But I actually think that it’s a question that was worth posing. And I think the element of that answer that I really wanted to underscore is that I think China holds more of the cards than we do, not if you just look at the value of the traded goods because then you can say well, you know, we’re dependent; they’re dependent -- but actually the nature of the goods and the nature of the supply chain and then the calculus changes. We’re much more vulnerable, and we’re dependent. And China can exercise that dependency or leverage that dependency to get us to behave in the ways it needs to, again, including buying their goods as much as they want us to.
Eric J. Kadel: Great. Thank you, Nazak. So I’m going to take the opportunity to circle back, Adam, to you, and one thing that you had reserved on earlier in the program following Nazak’s remarks on China was how the Biden administration may take China on on a go-forward basis. And maybe I can turn to you and ask you to elaborate on what you think we might see in the coming months and years.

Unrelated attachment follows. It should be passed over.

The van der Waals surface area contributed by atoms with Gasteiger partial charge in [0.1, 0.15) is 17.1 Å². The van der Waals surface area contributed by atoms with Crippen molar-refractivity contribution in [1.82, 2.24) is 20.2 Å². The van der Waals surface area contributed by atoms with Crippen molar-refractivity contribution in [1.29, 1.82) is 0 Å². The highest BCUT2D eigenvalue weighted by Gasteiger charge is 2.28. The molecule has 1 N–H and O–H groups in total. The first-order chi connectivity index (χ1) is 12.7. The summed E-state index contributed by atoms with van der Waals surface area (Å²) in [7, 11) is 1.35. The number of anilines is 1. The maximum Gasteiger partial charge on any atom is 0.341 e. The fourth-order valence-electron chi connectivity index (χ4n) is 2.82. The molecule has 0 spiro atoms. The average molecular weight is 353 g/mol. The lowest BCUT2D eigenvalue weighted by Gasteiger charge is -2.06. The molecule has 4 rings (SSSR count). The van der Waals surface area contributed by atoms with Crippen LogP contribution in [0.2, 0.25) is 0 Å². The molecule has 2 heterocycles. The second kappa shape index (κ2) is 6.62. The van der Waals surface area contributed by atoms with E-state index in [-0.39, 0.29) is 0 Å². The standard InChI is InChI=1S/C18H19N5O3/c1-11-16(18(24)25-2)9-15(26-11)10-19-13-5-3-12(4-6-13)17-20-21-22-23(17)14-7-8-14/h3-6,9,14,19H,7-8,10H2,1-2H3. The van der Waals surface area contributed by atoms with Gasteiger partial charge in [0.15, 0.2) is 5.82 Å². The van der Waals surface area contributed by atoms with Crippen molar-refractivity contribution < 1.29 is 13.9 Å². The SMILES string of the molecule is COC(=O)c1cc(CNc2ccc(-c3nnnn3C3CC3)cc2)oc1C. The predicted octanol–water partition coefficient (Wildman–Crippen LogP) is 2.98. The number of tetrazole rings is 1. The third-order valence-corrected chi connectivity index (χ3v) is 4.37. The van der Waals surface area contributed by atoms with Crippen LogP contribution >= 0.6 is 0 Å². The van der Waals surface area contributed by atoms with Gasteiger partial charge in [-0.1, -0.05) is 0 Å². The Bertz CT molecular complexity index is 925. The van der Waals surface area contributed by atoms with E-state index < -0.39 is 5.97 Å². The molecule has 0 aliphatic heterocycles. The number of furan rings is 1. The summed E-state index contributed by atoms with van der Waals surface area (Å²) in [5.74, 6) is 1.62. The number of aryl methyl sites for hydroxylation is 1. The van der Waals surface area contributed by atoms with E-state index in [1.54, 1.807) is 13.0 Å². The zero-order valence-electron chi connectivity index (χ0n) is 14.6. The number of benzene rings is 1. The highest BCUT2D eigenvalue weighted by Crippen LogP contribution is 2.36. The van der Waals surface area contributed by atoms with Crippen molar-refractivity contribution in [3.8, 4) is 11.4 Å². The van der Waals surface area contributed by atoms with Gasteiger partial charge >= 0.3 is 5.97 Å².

Adam J. Szubin: Yes, happy to come back to that and thank you. So I think overall you’re going to see a lot of continuity from what we saw under the Trump administration. In particular when I say that, I’m referencing one of Nazak’s comments about drawing on the full toolkit rather than look at CFIUS as its own pipeline where you’ve got CFIUS experts in our government working and reviewing cases and then export controls and then tariffs and then financial sanctions.
I think what you saw under the Trump administration was let’s take a wholistic approach. What are our tools? Where do we have leverage, and where can we get asymmetric advantage? I think that will continue.